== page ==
In 2019, controversy is a famous actor pretending to have a brain injury, dancing to the music of convicted paedophile Gary Glitter. A thriller accusing British and American governments of blackmailing small countries into supporting an illegal war in which million die barely creates a ripple. Times change; the kind of covert behaviour that a film like Official Secrets attempts to uncover is now shouted to the press from the White House lawn.
The man and his dog in the street now know that the Iraq war was instigated under false pretences; Gavin Hood’s film is, at least, a timely reminder of that unhappy truth. Based on the lugubriously titled book The Spy Who Tried to Stop A War; Katharine Gunn and the Secret Plot to Sanction the Iraq Invasion, Official Secrets may be raking over material that is cold potatoes, but as a look at what the personal consequences might be for a whistle-blower, it’s prescient and timely. Gunn (Keira Knightley) works at GCHQ and happens on an email from the US attempting to blackmail small countries into supporting a war via their UN vote. She takes the story to an ex-employee who filters it to the press via The Observer’s Martin Bright (Matt Smith) and human rights lawyer Ben Emmerson (Ralph Fiennes), but when her identity comes to light, it’s Gunn’s Muslim husband who faces deportation as a direct consequence of her actions.
Official Secrets has an important true story to tell, and Knightley is the ideal centre; after a couple of duds in the form of Colette and The Aftermath, Hood’s film makes good use of her national treasure quality; with lank hair, chunky knitwear and unflattering anoraks, she’s a dowdy figure ideal for these kind of down-beat shenanigans. There’s a decent support cast including the perennially underused Matthew Goode, but there’s also some shonky details that distracts; the newspaper office Bright works in doesn’t feel right at all, a cartoonish affair featuring shouty, sweary editors and sniping, pencil-pushing underlings.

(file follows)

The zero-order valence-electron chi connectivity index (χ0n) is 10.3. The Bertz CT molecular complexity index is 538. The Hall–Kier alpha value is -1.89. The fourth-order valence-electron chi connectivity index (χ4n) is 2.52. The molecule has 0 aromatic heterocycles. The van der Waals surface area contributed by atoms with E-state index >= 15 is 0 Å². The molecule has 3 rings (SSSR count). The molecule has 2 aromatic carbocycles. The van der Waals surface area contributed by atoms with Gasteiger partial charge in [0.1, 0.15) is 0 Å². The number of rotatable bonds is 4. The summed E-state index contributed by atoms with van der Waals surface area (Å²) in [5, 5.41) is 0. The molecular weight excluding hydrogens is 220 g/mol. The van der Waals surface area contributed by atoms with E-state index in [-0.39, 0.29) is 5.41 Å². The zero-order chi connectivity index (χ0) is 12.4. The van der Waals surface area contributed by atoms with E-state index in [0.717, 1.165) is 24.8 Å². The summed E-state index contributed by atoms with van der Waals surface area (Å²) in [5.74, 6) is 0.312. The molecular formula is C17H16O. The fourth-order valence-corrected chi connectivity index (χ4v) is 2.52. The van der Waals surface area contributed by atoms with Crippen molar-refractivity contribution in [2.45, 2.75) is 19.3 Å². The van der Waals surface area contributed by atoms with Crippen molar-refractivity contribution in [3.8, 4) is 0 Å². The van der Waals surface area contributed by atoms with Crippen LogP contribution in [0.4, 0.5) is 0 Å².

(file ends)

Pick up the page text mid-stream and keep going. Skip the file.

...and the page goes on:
Leaving such details aside, Official Secrets is a better-than-average spy story that never takes leave of its sense of outrage; watching the characters curse as Bush and Blair waltz across their tv screens, it’s a reminder of yesterday’s news, and how it might inform that radically different political problems of today. Gunn is lionised by this film; the point is that unless the public pay attention and act, the bad guys will always win the day.